Yes its the little bit of desiccated coconut in the Nice that causes all the problems, certainly for me as historically I didn't much care for it. Personally the Nice and the Pink Wafer are my most non-favourite of biscuits, and whilst I could bring myself to talk about the pink wafer in the book I couldn't quite make it to the Nice. I do like the way Fox's call their biscuits 'Nice Tasty' though, I think that creates a lovely atmosphere on the biscuit shelf in our local high street shop which they frequent.
Having said that, I do get somewhat tense around the Nice biscuit now as my attitude to coconut in biscuits has mellowed over the years, and I suspect that I may possibly get on with them having now reached my forties. Perhaps we could make a particularly dreary documentary where a film crew arrange for me to meet a pack of Nice biscuits in a safe and supportive environment. There would be lots of phone calls back and forth for a month and a half leading up to the meeting, and on at least two occasions I would suffer some kind of emotional set back that would make me call the whole thing off. Eventually I would get talked round by Wifey using some rubbish about the YMOS being in danger of never trying a Nice biscuit. Finally the moment would arrive but I wouldn't allow the cameras in, and afterwards a slightly tearful me would say that I would be prepared to have them in the house providing they stayed in their own separate tin.
Anyhow I think they are a shortcake biscuit with coconut in them.
Iced VoVo Review
|Dear Nicey and Wifey,|
You've cleared up a mystery with your report of the sad demise of the Plain Hobnob. They're all over here. There's dumping going on, and whilst I shouldn't look a gift horse in the mouth, how typical is that, the Poms dumping their unwanted on the colonials? I've been here 20 years and still mourn McVitie's of all kinds, but particularly Hobnobs and Rich Tea. Up until now, they've only been available (at a price, I might add) at specialist Brit supply stores. Therefore, my cup ranneth over one day recently in Coles (like Tesco), when to my great joy there on the biscuit shelf were packets galore of McVitie's Plain Hobnobs. And, Ginger Nuts. Never before seen in this particular supermarket chain. Don't get me wrong, Aussie biscuits are up there with the best - Mint Slices, Tim Tams and Iced Vo-Vos would give any British biscuit a major run for their money, but I have to say a Plain Hobnob is my all time fave. So, I had to buy a few packets. I was so thrilled I forgot to check the sell-by date, and whilst not expired, all the packets were perilously close, i.e. Jan 2007. What does this mean? Is there mass export of Plain Hobnobs to Australia to delude the British biscuit buying public that there's no call for them any more? Or, is it all a ploy to get us lot hooked only to withdraw supply and then try to foist all these new fangled flavours onto us? Either way, it's rum.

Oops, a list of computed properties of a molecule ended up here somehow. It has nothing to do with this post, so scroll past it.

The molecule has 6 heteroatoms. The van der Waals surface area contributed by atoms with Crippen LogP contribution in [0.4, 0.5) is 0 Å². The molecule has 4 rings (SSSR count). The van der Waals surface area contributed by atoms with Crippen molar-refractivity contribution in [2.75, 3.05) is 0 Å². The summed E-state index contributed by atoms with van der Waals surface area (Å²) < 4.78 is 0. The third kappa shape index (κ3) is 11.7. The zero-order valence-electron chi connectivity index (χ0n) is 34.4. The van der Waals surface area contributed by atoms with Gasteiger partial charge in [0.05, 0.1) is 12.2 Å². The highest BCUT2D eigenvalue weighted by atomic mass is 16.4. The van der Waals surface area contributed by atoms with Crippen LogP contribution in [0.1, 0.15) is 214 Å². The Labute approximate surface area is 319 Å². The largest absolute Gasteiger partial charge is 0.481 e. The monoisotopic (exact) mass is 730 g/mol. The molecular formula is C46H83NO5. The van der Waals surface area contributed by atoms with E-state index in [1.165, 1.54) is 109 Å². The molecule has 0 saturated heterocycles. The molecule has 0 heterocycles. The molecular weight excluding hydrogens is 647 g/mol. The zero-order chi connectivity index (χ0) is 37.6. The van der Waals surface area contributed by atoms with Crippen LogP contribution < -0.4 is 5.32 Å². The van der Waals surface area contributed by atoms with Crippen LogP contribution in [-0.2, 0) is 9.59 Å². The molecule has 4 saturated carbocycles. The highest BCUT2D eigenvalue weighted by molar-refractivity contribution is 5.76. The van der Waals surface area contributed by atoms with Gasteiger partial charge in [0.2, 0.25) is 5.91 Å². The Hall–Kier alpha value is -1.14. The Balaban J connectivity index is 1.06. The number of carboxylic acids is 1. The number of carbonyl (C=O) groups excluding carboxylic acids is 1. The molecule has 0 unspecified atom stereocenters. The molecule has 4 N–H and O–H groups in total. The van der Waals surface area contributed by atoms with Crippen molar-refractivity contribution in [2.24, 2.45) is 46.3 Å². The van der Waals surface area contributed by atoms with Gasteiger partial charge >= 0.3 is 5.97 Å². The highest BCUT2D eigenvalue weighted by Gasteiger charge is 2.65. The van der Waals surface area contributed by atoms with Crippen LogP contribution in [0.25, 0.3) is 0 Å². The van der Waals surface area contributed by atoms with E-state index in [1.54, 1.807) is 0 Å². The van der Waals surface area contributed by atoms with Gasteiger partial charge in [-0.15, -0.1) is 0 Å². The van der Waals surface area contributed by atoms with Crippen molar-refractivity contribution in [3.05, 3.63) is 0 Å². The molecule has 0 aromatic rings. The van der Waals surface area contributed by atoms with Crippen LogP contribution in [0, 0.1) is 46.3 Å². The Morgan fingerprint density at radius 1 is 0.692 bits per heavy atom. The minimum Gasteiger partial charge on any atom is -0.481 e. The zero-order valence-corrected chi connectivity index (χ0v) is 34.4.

|Nicey replies: Very interesting, and also quite revealing. Perhaps UB (McVities) failed to predict that a regular customer (a large British Supermarket??) would not be re-ordering HobNobs and were left with a small mountain that they have managed to send to you guys in a deal. Nice as it is for you to get your mits on some dark choc HobNobs its not an ideal scenario food miles wise. Tim Tams being shipped to Tesco's in the UK all the way from Australia whilst the HobNobs we should see on their shelves are being sent to Australia.
Also I'm not sure about the Iced Vo-vo giving anything a run for their money, all the ones we have tried always seemed a bit like something dug out out of a collapsed building. Maybe they don't travel well.